Also new to this version of the game are several standalone arcade modes, each of which has its own separate title screen, and a couple of them even have their own introductory cutscenes. The first of these is a competitive mode called The Golden Vase where players compete for coins by grabbing a vase that spits out coins as long as the player holds it. These levels are timed, and the vase spits out coins more quickly as time wears down. The vase can also be thrown at enemies and other players, and it will spit out more coins (or sometimes bombs) when it hits a solid object. When the timer reaches zero, the vase explodes, killing any players nearby while also dropping a final blast of coins, allowing for a last mad dash at the end of each level. There are 19 single-screen wraparound arenas in total, each containing environment-specific enemies and traps.

The other two arcade modes are unlocked as you collect golden skulls in the main campaign. The Tower of Nannar is a vertically ascending platformer where players move ever upward through a pair of towers, each of which has a boss at the top. Players begin each section of the tower with nine lives, and they must dodge traps and kill enemies while moving ever higher. Treasure chests line the path as well, containing greater values in later levels. This mode is enjoyable as a single player experience as well as multiplayer, as the challenge is built around more traditional vertical platforming rather than abundant spike traps, giving this mode more of a Kid Icarus feel, but with a faster pace.

Lastly, The Lost Levels feature a remixed set of shorter levels using the enemies, traps, and themes from the main game, but with fewer levels in total. The challenges are built more around speed than caution, supporting a faster-paced multiplayer focus, but you only have 101 lives to compete all the levels.

Aban Hawkins & the 1000 Spikes was originally developed by 8bits Fanatics, released on the Xbox Live Indie Games channel in 2011.

Nicalis revisited the game and released 1001 Spikes as an enhanced version of the original, not unlike their treatment of Studio Pixel’s Cave Story+. Nicalis also has also published a number of other neo-retro titles, including VVVVVV, La-Mulana, Castle in the Darkness, and Save me Mr Tako: Tasukete Tako-San.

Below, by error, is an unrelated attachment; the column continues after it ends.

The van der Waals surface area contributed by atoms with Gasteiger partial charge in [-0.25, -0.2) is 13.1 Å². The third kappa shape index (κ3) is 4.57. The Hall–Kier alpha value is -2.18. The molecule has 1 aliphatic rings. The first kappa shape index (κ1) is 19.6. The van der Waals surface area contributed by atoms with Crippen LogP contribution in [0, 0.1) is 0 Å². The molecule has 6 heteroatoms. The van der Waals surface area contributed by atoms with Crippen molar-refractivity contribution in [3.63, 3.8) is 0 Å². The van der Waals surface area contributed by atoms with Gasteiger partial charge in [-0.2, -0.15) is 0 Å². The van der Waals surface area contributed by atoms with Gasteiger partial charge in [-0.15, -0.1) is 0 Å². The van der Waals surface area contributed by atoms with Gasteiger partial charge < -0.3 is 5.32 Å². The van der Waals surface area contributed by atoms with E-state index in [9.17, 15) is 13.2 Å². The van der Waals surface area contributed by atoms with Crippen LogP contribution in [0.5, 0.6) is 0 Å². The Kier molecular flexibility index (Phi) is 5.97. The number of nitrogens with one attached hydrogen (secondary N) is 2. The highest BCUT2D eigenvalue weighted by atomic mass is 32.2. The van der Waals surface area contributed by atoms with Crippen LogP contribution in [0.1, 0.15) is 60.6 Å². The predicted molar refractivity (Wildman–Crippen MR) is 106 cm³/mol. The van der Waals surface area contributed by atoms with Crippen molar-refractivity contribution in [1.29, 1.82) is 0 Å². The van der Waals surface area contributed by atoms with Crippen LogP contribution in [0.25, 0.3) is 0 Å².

Prior to Aban Hawkins & the 1000 Spikes, 8bits Fanatics released The Tempura of the Dead to the Xbox Live Indie Games channel. In this game, you have the ability to switch back and forth between two characters, a machine gun-wielding President Thompson (modeled after President Obama), and a sword-wielding samurai named Sugimoto, as you wage war against an army of zombies. But you don't just kill them, you must use the “Tempura-Ryu Samurai Arts”. Basically, if you decapitate a zombie, and then juggle its head long enough, the head will turn into tempura and the zombie’s soul will be freed. Obviously, this is a game that does not take itself at all seriously.

Each of the characters has different movement and attack abilities, and their stats can be upgraded during the course of your adventure. The goal is to chain zombie tempura attacks together until you enter “Tempura Fever”, which allows you to instantly tempura-ize any zombie head with just a single hit. Ultimately, you're out to clear each of the levels of several mutant creatures known as Germs of Calamity.

Prior to The Tempura of the Dead, the 8bits Fanatics game that was best known among English-speaking audiences (because it received an English translation) was a freeware PC game known as Challenge from Kiyoshi (a.k.a. Takeshi no Chosenjo). This is an extremely challenging and unforgiving 2D platformer that will try the patience/sanity of even the most hardcore game fans.

The game also appears to have been the basis for Aban Hawkins & the 1000 Spikes, as evidenced by its difficulty, falling rock traps, fireball-spewing lava, and of course, its numerous blood-tipped spikes. The game is chock full of trial-and-error gameplay and numerous insta-kill traps. Oh, and the game also gives the player 2 different jump heights and a starting cache of 1,000 lives, further proving its ancestral nature.

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And finally, there is Christmadius, which seems to have gained its name as a combination of the words Christmas and Gradius. In this game, you take control of Santa on his sleigh as Rudolph pulls him through the skies, and he hurls presents and candy canes at hapless little boys and girls. Then he collects their love, which appears in the form of floating hearts. This is a casual sidescrolling arcade-style game with very mild shmup elements.